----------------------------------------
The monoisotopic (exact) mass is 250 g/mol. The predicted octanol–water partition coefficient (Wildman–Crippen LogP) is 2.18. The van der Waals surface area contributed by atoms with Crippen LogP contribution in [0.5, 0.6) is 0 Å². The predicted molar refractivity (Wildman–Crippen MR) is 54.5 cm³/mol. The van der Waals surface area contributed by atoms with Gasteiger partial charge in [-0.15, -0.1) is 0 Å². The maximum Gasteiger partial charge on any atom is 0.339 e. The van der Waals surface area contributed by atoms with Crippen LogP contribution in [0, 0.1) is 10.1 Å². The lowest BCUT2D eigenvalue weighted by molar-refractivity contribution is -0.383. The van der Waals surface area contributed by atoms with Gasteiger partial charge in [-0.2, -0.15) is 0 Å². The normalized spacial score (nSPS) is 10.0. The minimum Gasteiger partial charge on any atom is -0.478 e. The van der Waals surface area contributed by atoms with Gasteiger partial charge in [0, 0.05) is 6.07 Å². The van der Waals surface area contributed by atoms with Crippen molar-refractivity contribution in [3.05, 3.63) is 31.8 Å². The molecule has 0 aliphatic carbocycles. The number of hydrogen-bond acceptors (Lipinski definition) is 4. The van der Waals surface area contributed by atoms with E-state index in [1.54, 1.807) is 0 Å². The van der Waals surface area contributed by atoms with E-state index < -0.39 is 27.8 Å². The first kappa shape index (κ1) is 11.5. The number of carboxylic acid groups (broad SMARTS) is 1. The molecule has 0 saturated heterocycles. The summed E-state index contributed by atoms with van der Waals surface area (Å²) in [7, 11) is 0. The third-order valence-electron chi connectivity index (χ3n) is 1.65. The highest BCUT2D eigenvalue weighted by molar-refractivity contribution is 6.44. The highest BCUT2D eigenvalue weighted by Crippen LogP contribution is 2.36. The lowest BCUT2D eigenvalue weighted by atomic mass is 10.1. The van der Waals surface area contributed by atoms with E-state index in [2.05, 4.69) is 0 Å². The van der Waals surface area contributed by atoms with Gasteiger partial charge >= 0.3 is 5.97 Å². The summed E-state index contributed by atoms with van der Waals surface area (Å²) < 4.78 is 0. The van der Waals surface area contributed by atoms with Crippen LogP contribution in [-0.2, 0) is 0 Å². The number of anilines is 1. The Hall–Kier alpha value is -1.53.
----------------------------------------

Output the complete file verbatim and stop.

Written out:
The monoisotopic (exact) mass is 250 g/mol. The predicted octanol–water partition coefficient (Wildman–Crippen LogP) is 2.18. The van der Waals surface area contributed by atoms with Crippen LogP contribution in [0.5, 0.6) is 0 Å². The predicted molar refractivity (Wildman–Crippen MR) is 54.5 cm³/mol. The van der Waals surface area contributed by atoms with Gasteiger partial charge in [-0.15, -0.1) is 0 Å². The maximum Gasteiger partial charge on any atom is 0.339 e. The van der Waals surface area contributed by atoms with Crippen LogP contribution in [0, 0.1) is 10.1 Å². The lowest BCUT2D eigenvalue weighted by molar-refractivity contribution is -0.383. The van der Waals surface area contributed by atoms with Gasteiger partial charge in [-0.2, -0.15) is 0 Å². The normalized spacial score (nSPS) is 10.0. The minimum Gasteiger partial charge on any atom is -0.478 e. The van der Waals surface area contributed by atoms with Gasteiger partial charge in [0, 0.05) is 6.07 Å². The van der Waals surface area contributed by atoms with Crippen molar-refractivity contribution in [3.05, 3.63) is 31.8 Å². The molecule has 0 aliphatic carbocycles. The number of hydrogen-bond acceptors (Lipinski definition) is 4. The van der Waals surface area contributed by atoms with E-state index in [1.54, 1.807) is 0 Å². The van der Waals surface area contributed by atoms with E-state index < -0.39 is 27.8 Å². The first kappa shape index (κ1) is 11.5. The number of carboxylic acid groups (broad SMARTS) is 1. The molecule has 0 saturated heterocycles. The summed E-state index contributed by atoms with van der Waals surface area (Å²) in [7, 11) is 0. The third-order valence-electron chi connectivity index (χ3n) is 1.65. The highest BCUT2D eigenvalue weighted by molar-refractivity contribution is 6.44. The highest BCUT2D eigenvalue weighted by Crippen LogP contribution is 2.36. The lowest BCUT2D eigenvalue weighted by atomic mass is 10.1. The van der Waals surface area contributed by atoms with E-state index in [2.05, 4.69) is 0 Å². The van der Waals surface area contributed by atoms with Gasteiger partial charge >= 0.3 is 5.97 Å². The summed E-state index contributed by atoms with van der Waals surface area (Å²) < 4.78 is 0. The van der Waals surface area contributed by atoms with Crippen LogP contribution in [-0.2, 0) is 0 Å². The number of anilines is 1. The Hall–Kier alpha value is -1.53.